I don’t think it’s “socialism” as of yet–the largest difference between socialism and capitalism is not whether or not business are regulated (there’s always some regulation) or whether or not social programs exist (there have always been some of those) but whether redistribution of resources is seen as a fundamental function of the government–and we are, thankfully, not there yet.

I do think that we’re rapidly going down the road of corporatism, and that is just as bad and possibly worse.

That is,  there should have been no bailouts, and the people at the heads of the banks and the coroporations that engaged in that spree of risky lending should have been allowed to crash and been held liable in courts for the money they bilked people out of.

But the bubble and the crash  came about precisely because we didn’t make that a principle up front–because through Fannie and Freddie we guaranteed risky mortgages that were likely to fail, thereby making banks feel they had nothing to lose by making such mortgages, since they couldn’t get hurt if they DID fail. 

And that was as much a matter of Democratic Party policies as Republican ones.  It was the Clinton administration that demanded that the banks make more loans to low-income people and Barney Frank that led the charge requiring Fannie and Freddie to lower their accounting standards in order to guarantee such loans.

It was both Bush and Obama who pushed for bailouts.  The big difference there was that the Bush administration was just bailing out the banks.  The Obama administration seems to have been bailing out everybody.

“Fair” is not only not possible, it’s not even advisible.

Rational, however, is both, and nobody is being rational here.

I’m going to go have some tea and music.

I throw this out


as being on the subject we started talking about all those weeks ago.

Written by janeh

November 20th, 2011 at 11:19 am

Posted in Uncategorized

3 Responses to 'Fair'

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  1. I felt the statistical productivity rise was a snare, too. Very few jobs are what they were 30 years ago. Some whole categories are largely gone, or newly invented. Let me pick which professions are “equivalent” and I can get any result you want. (Then we can argue over inflation djustments. Quick! What’s the 1956 price of a laptop computer? The 2011 price of a player piano roll?)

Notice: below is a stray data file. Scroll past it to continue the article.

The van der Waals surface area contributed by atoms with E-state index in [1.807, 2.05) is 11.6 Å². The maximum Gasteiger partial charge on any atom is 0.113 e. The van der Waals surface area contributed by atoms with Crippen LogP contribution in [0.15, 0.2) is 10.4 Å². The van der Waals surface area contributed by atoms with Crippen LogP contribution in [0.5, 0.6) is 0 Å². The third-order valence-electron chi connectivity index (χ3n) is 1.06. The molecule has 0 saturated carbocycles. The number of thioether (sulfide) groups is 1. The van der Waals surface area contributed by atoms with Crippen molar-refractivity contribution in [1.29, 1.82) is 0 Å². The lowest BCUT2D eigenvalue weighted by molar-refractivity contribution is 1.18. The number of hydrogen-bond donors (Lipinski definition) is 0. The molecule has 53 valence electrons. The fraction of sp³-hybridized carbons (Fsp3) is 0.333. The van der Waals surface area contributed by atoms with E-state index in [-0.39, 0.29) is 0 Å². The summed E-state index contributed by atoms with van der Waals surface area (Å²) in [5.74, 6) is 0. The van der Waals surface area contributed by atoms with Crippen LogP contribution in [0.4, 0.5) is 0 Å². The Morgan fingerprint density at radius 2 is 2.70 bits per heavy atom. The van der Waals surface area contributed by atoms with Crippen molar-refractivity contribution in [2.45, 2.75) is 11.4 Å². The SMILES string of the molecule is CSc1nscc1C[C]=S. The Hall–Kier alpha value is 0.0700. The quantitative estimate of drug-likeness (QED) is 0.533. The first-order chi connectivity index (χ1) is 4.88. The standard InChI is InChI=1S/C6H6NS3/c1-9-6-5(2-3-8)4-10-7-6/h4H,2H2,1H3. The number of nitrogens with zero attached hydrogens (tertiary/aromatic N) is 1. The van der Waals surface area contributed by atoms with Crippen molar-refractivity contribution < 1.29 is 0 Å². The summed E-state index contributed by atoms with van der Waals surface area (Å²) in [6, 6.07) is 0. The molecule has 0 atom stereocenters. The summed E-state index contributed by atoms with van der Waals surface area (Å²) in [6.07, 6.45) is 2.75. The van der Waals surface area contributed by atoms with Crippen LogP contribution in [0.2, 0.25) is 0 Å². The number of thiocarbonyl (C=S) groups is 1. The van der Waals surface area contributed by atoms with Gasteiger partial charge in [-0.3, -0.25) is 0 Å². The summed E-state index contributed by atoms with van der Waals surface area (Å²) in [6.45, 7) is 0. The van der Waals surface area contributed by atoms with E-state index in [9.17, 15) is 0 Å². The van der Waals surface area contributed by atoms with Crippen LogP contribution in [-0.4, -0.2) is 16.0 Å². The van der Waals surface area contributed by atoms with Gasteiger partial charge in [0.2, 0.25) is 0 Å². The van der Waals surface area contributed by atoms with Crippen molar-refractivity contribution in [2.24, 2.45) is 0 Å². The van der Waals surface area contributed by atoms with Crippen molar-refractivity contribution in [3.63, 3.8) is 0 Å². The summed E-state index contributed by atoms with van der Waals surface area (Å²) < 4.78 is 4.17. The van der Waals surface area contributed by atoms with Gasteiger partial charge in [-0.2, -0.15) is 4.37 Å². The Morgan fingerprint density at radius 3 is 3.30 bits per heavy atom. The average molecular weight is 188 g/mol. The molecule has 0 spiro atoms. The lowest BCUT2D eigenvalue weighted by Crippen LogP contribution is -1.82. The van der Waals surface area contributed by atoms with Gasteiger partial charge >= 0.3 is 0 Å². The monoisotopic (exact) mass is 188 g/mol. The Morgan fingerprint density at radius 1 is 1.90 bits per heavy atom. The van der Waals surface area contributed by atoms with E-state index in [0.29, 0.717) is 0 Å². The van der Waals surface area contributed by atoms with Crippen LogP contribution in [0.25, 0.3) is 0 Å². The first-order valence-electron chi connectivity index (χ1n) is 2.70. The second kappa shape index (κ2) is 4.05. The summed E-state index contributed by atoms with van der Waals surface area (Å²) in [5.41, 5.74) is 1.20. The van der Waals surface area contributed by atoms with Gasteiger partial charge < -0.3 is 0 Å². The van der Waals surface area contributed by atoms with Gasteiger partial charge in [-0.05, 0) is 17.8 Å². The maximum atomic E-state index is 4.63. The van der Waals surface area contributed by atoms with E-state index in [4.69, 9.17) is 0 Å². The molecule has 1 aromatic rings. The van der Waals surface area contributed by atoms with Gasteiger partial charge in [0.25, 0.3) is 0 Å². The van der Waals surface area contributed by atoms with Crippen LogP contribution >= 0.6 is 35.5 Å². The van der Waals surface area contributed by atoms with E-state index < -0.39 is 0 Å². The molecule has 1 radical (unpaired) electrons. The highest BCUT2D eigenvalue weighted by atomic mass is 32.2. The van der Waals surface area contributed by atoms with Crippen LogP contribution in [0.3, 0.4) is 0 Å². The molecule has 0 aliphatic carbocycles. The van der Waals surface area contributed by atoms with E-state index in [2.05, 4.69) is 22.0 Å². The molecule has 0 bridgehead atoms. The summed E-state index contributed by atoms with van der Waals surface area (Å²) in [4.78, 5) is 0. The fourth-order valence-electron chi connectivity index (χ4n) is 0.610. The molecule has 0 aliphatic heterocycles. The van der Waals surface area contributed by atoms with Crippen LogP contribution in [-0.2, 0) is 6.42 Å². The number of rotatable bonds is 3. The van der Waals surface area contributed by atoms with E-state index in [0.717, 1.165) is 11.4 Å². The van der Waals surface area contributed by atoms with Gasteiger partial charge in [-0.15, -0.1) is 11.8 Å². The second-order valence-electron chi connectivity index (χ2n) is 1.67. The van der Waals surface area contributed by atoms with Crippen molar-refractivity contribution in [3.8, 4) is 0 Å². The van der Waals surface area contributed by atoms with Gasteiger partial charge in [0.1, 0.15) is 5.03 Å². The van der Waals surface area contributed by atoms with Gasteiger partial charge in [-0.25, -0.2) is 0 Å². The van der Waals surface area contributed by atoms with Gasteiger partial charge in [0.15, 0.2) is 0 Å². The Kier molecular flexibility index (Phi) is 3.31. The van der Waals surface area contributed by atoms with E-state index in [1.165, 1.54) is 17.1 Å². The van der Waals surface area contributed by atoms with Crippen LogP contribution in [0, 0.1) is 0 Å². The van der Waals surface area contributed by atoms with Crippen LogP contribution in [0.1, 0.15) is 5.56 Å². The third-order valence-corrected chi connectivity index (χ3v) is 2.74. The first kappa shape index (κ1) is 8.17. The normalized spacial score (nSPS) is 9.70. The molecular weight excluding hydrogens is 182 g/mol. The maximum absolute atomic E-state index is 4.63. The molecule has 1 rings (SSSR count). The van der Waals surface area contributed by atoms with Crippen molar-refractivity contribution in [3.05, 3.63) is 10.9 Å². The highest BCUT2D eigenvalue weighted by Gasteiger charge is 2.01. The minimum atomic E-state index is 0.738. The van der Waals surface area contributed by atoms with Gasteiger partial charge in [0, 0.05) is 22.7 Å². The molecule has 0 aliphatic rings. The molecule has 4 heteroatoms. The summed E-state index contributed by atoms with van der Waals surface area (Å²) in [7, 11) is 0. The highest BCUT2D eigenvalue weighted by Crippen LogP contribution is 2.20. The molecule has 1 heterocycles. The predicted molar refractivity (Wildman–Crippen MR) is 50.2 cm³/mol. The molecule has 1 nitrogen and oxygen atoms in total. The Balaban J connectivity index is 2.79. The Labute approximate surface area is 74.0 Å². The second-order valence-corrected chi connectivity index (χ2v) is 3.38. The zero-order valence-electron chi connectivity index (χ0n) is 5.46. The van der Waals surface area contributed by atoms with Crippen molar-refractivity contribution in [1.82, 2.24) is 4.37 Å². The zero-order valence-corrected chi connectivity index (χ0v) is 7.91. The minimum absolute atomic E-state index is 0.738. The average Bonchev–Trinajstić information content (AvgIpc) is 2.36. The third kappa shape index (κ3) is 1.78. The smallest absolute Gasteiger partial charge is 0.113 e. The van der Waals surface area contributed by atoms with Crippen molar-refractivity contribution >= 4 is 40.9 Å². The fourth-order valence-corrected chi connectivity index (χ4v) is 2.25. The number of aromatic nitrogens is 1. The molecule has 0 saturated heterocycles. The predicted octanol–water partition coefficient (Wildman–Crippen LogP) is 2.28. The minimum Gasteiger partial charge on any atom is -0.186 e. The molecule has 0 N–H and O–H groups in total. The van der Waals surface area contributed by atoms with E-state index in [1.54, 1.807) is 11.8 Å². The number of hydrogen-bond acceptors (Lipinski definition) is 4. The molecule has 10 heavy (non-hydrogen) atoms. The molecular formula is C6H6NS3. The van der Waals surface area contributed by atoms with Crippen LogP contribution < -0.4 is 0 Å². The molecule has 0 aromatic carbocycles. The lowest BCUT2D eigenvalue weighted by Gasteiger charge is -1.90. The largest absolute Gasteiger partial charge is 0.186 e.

And as you say, there are changes. I spent some years as a carpenter, and I could put up a LOT more wall in a given length of time than my generational predecessors. Of course, I was using metal studs, power drills and screw guns and vinyl-wrapped drywall. They were hammering wood posts and applying plaster to laths. As with being a cashier, it’s more productive, but not because of anything I did.

    I have in recent years seen people who really did work smarter or harder in an office environment. Discussions of pay are frowned upon, but they still had jobs when colleagues didn’t. It’s worth noting that often union agreements discourage precisely that discrimination. If everyone with five years’ seniority must receive the same pay, and layoffs are by “last hired: first fired” you CAN’T keep and reward the better worker. If you want to, you have to put him on some other sort of work.

    So I’m a little afraid that we’re up against economic laws and not just some plutocrats refusing to ante up.

    Problem is, that doesn’t mean the game isn’t rigged at a deeper level. As I wrote before, if we’re governed with a great deal of detail and discretion–Widget Maker X gets a loan guarantee; Widget Firm Y does not: Joe faces the full force of the law; Mary gets a waiver–so nearly as I can see it’s about bound to be corrupt, to be inefficient economically and to favor the wealthy and well-connected. The description in ATLAS SHRUGGED of marketing various types of “pull” is starting to seem very prescient.

    And by simple supply and demand, a huge increase in unskilled labor isn’t going to be good news for the high school dropout. Now, is it “unfair” to bring in millions of immigrants with grade-school educations, or is it “unfair” not to let them come here and work? Why I say “fair” has to be defined–and carefully.

    We’ve been here before, I think: very detailed tariff structures, and government grants to specific companies to encourage certain industries with a background of unskilled labor immigration seems very like Twain’s “Gilded Age.” The “reform” era of TR through Hoover saw the start of the regulatory state–the ICC, the FDA, the broadcasting regulators and a number of others. That one we call the “Jazz Age” or the “Roaring Twenties.” Both periods were marked by sharp income disparities, corruption–and spectacular economic crashes. I’d say if those aren’t things we like, we should pursue different policies. Not much sign of that yet.

    This is depressing. Can we go back to the liberal arts education now?


    20 Nov 11 at 2:04 pm

  2. How does someone in a “free market” compete for work against free labor?:



    21 Nov 11 at 7:40 am

  3. Michael? Kids take unpaid internships ecause they think it will improve their resumes and result in higher-paid (or at least some) employment later. Haven’t you ever done something you weren’t strictly required to do in the hope of a promotion, a raise or at last being the last person laid off?

    If there is no serious job prospect, the gag gets old fairly rapidly, which is why medical interns work field hand hours and Chemistry GTAs still work regularly, but there is starting to be “labor unrest” among the English and History PhD candidates–and Humanities majors are a notoriously gullible bunch. (I can say that. I was one.)

    But if people really will do something for pleasure, your job prospects are thin. That’s why I’m not reading mysteries or playing wargames for a living, and probably why London doesn’t have anything like the percentage of prostitutes it had in Gladstone’s day. If a thing is done for the love of the sport, it’s not a profession, but a hobby.


    21 Nov 11 at 5:11 pm